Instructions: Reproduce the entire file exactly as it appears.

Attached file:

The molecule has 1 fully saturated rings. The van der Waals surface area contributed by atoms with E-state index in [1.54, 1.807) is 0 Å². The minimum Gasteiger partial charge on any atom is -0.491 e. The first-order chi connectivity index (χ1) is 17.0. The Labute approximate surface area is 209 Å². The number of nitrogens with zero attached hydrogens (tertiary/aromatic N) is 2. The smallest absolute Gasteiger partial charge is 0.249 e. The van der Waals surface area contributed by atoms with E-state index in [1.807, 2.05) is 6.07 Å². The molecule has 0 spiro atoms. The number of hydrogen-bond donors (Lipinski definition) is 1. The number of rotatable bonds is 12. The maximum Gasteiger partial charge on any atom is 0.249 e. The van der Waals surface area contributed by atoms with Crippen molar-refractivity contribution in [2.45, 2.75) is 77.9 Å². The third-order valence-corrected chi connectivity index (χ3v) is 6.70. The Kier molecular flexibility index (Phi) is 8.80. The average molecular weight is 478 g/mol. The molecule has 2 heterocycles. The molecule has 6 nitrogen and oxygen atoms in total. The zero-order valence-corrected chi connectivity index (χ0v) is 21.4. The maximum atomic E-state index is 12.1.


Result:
The molecule has 1 fully saturated rings. The van der Waals surface area contributed by atoms with E-state index in [1.54, 1.807) is 0 Å². The minimum Gasteiger partial charge on any atom is -0.491 e. The first-order chi connectivity index (χ1) is 17.0. The Labute approximate surface area is 209 Å². The number of nitrogens with zero attached hydrogens (tertiary/aromatic N) is 2. The smallest absolute Gasteiger partial charge is 0.249 e. The van der Waals surface area contributed by atoms with E-state index in [1.807, 2.05) is 6.07 Å². The molecule has 0 spiro atoms. The number of hydrogen-bond donors (Lipinski definition) is 1. The number of rotatable bonds is 12. The maximum Gasteiger partial charge on any atom is 0.249 e. The van der Waals surface area contributed by atoms with Crippen molar-refractivity contribution in [2.45, 2.75) is 77.9 Å². The third-order valence-corrected chi connectivity index (χ3v) is 6.70. The Kier molecular flexibility index (Phi) is 8.80. The average molecular weight is 478 g/mol. The molecule has 2 heterocycles. The molecule has 6 nitrogen and oxygen atoms in total. The zero-order valence-corrected chi connectivity index (χ0v) is 21.4. The maximum atomic E-state index is 12.1.